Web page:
From storing food in Yeti coolers to washing dishes in a walk-up bathtub, consumers are facing the drawn out consequences of product and labor shortages as well as supply-chain challenges for appliance manufacturers.
Some backlogged orders are taking up to a year to arrive. In the meantime, consumers are microwaving breakfast in their bedrooms and finding innovative ways to adapt to their frustrations.
Manufacturing and supply-chain problems have turned household amenities into hard-to-find trophies, leaving consumers and salespeople alike scrambling for workarounds. Appliance sellers are doing double duty as therapists to frustrated consumers, who may find themselves eating cereal for dinner and doing dishes in the bathtub for months.
Jacqueline Feeney, an interior designer, ordered appliances in August 2020 for her new apartment in Rye, N.Y. The delivery dates kept getting pushed back, but she and her husband moved in anyway, making an Instant Pot pressure cooker the center of their kitchen while waiting for their stove. Ms. Feeney, 33, initially used a Yeti cooler to store food, but was eventually able to borrow a mini-fridge from her appliance store, a practice that suppliers said has become common among retailers hoping to soothe customers.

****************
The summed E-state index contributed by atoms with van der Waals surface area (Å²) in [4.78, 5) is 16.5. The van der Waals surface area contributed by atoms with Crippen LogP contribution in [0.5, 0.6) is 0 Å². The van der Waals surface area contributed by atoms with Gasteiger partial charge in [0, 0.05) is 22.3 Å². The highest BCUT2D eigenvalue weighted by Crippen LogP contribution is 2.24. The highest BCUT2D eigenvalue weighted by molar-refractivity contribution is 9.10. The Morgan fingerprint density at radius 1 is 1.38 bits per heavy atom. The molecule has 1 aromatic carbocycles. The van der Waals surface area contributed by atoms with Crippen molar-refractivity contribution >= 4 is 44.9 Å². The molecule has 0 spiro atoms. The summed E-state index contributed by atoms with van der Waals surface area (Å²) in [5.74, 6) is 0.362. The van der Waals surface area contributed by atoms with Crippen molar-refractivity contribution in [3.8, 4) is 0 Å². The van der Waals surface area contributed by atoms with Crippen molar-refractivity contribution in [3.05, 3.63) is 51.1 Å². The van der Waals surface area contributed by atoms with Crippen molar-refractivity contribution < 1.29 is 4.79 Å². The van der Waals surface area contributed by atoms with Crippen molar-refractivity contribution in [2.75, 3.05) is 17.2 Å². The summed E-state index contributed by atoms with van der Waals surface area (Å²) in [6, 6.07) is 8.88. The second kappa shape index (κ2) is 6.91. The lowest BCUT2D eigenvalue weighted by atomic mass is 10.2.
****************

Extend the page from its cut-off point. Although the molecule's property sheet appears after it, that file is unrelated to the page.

To save refrigerator space, Ms. Feeney said she and her husband cooked only one dinner a week, eating it as leftovers and supplementing with ready-made meals and some takeout.
“It was like playing Tetris to see how many things we can shove into the mini-fridge without the door popping back open,” she said. Their full-size refrigerator didn’t arrive until last month, after more than a year.
In Los Angeles, Mr. Calderon, 42, said he is trying to manage customers’ expectations, and to connect customers directly with manufacturing representatives to show that he doesn’t have any more information than they do about when their dishwashers will arrive. Still, he feels like it isn’t enough.
“If it wasn’t for Covid, I would go over and do their dishes,” he said.